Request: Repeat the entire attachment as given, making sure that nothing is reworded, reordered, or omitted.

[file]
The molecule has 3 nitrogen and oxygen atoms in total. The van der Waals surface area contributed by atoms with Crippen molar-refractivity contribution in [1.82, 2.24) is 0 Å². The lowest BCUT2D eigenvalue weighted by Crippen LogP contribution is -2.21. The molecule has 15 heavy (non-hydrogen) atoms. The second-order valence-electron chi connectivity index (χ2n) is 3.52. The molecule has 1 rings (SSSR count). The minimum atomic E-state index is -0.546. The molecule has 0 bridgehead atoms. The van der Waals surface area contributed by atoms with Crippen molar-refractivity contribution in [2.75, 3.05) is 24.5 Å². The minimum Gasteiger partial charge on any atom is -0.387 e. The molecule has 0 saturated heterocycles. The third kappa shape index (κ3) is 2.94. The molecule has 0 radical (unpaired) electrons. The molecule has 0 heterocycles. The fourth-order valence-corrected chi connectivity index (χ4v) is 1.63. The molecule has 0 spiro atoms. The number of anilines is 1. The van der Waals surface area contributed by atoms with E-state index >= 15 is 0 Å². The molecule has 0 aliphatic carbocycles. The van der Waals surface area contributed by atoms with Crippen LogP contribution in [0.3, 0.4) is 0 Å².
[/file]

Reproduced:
The molecule has 3 nitrogen and oxygen atoms in total. The van der Waals surface area contributed by atoms with Crippen molar-refractivity contribution in [1.82, 2.24) is 0 Å². The lowest BCUT2D eigenvalue weighted by Crippen LogP contribution is -2.21. The molecule has 15 heavy (non-hydrogen) atoms. The second-order valence-electron chi connectivity index (χ2n) is 3.52. The molecule has 1 rings (SSSR count). The minimum atomic E-state index is -0.546. The molecule has 0 bridgehead atoms. The van der Waals surface area contributed by atoms with Crippen molar-refractivity contribution in [2.75, 3.05) is 24.5 Å². The minimum Gasteiger partial charge on any atom is -0.387 e. The molecule has 0 saturated heterocycles. The third kappa shape index (κ3) is 2.94. The molecule has 0 radical (unpaired) electrons. The molecule has 0 heterocycles. The fourth-order valence-corrected chi connectivity index (χ4v) is 1.63. The molecule has 0 spiro atoms. The number of anilines is 1. The van der Waals surface area contributed by atoms with E-state index >= 15 is 0 Å². The molecule has 0 aliphatic carbocycles. The van der Waals surface area contributed by atoms with Crippen LogP contribution in [0.3, 0.4) is 0 Å².